About Utkarsh: Uktarsh was promoted to a senior manager position within 15 months of joining The Economic Times, making him the youngest person to reach that level. Under his leadership, ET’s subscription revenue and subscribers have grown 3.5 times year-over-year for the past six quarters with an 80% decrease in marketing spends and significantly increasing average reader per user. With three days’ notice, the company decided to create a campaign for ETPrime paid subscribers. Within 24 hours, Utkarsh assembled 12 members from different teams and created an action plan to take the campaign live within two days. The results: Daily paid subscriber acquisitions increased 10 times during the campaign. “I extended learnings from the campaign by building an experimentation platform which allowed us to pitch custom plans and offer dynamic rewards (without even entering deal codes) to consumers based on their data profile,” he said. “These initiatives, along with other product interventions, helped improve our subscriber acquisition conversion by 3x within the next eight months.”
Editor in Chief of JoomBoos
About Dominik: As a journalism student in his first year of college, Dominik sent an open letter to the biggest commercial TV house in Croatia, volunteering his services just to get into the business. The company accepted and it was a wild ride for almost two years, during which he worked both as a TV and Web journalist before joining a digital marketing agency. He then transitioned to 24sata, where he was a video marketing specialist before moving to become the youngest editor-in-chief at JoomBoos, its Generation Z brand. “Generation Z and Generation Alpha are audiences which will soon dominate media space,” he said, “and media companies will have to change and adapt the new ways of reporting and reaching those audiences in order to stay relevant.” Dominik launched an anti-bullying project, a “Fake or Fact” format, a print magazine for this age group, and expansion into Slovenia. “I’m hoping that we will do it in even more countries. I know that’s the right way of connecting with younger audiences, and I hope that more people in industry will accept that.”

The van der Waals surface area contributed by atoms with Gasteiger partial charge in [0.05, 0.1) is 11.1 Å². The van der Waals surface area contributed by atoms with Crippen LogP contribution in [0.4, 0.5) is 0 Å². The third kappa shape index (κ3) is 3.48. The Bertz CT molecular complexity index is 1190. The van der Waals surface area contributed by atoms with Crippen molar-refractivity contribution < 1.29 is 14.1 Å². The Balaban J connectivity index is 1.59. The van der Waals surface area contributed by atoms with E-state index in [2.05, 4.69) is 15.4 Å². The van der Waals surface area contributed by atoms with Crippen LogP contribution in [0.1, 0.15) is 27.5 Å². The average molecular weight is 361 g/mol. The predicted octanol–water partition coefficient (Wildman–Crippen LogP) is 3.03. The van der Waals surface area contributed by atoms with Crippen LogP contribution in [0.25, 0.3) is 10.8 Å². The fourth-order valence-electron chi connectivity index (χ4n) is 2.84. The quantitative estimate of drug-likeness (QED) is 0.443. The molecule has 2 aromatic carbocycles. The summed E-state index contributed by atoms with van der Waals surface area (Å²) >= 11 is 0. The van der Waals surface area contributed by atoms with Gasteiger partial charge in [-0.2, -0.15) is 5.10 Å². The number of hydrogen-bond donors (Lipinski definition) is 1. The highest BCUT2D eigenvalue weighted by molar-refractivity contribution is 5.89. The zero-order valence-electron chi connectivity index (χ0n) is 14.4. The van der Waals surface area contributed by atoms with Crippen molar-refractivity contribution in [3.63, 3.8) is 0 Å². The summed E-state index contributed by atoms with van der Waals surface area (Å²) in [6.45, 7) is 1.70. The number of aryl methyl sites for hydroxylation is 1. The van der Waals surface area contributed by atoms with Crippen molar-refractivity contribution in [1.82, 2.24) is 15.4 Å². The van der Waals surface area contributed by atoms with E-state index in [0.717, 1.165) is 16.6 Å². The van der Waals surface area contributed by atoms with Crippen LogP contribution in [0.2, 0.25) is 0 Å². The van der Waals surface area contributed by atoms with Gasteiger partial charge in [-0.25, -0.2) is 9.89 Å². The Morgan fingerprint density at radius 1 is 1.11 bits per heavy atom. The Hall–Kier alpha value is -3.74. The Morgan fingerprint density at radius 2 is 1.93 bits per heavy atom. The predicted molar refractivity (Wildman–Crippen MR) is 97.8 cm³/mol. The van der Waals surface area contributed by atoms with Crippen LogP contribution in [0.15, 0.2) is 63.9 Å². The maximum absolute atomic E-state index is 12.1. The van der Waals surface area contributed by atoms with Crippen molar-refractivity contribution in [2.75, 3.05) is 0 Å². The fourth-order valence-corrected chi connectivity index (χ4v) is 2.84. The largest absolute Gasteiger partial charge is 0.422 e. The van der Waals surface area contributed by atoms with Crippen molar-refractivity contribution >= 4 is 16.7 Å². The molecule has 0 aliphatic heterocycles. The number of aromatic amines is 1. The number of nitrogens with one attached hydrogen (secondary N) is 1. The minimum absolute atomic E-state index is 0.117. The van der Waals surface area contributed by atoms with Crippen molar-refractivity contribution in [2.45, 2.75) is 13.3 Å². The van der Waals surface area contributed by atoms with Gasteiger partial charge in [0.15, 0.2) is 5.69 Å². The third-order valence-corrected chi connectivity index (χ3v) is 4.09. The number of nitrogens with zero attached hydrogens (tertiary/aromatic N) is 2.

Creative Operations Director
About Mara: Mara moved to Texas with everything she had stuffed into her car to work as an intern on a new media innovation team tasked with bettering Gatehouse Media’s digital journalism (Gatehouse and Gannett subsequently merged in 2019). Her first project was to create a digital simulator to share the experience of a wind turbine. “I knew we’d have readers, like myself, who’d never been close to a turbine much less lived next to one,” she said. “So I let them bring the story into their own homes with a shadow flicker simulator. The digital simulator allows you to upload your own image or to see the effect over a preloaded shot of a living room.” She designed another project — “Unwatched,” a year-long investigation into Texas daycares — with 479,001,600 ways to move through the package. “Ever so subtly, it confronts an underlying problem I see in long-form investigative journalism: We’re still designing our stories for a print product.” She strives to build a design culture among journalists: “I want every journalist to ask ‘Who is this for?’ and push ‘Is this the best way to reach them?’ because the answer is never “Ourselves,’ and ‘Yes, it’s what we’ve done before.’”
Jostein Larsen Østring
Vice President Development
About Jostein: While he was still in high school, Jostein began working part-time as a journalist. He was recruited at the age of 19 to work as a full-time journalist for Nordlys, and after three years, in 2014, he moved into the news editor’s spot and set about digitising the newsroom. His efforts led to a position as vice president of editorial development at Amedia and, since 2019, he has been vice president of development, product, and editorial. His swift ascent is due to a combination of natural leadership skills and a passion for insight and analytics. He led the “Better Journalism Initaitive” at Amedia, an analysis of 11,000 articles that pointed to a large potential for improvement in Amedia newsrooms. Key was sharing the importance of the digital product with the newsroom. “We made an in-depth analysis on how we work in six newsrooms, had workshops with key editors, and came up with a plan for a change to a digital-first workflow,” he said. “Our newsrooms implemented the changes voluntarily at their own pace — some fast, some after more lenghty processes, but all being convinced by proof of concept.”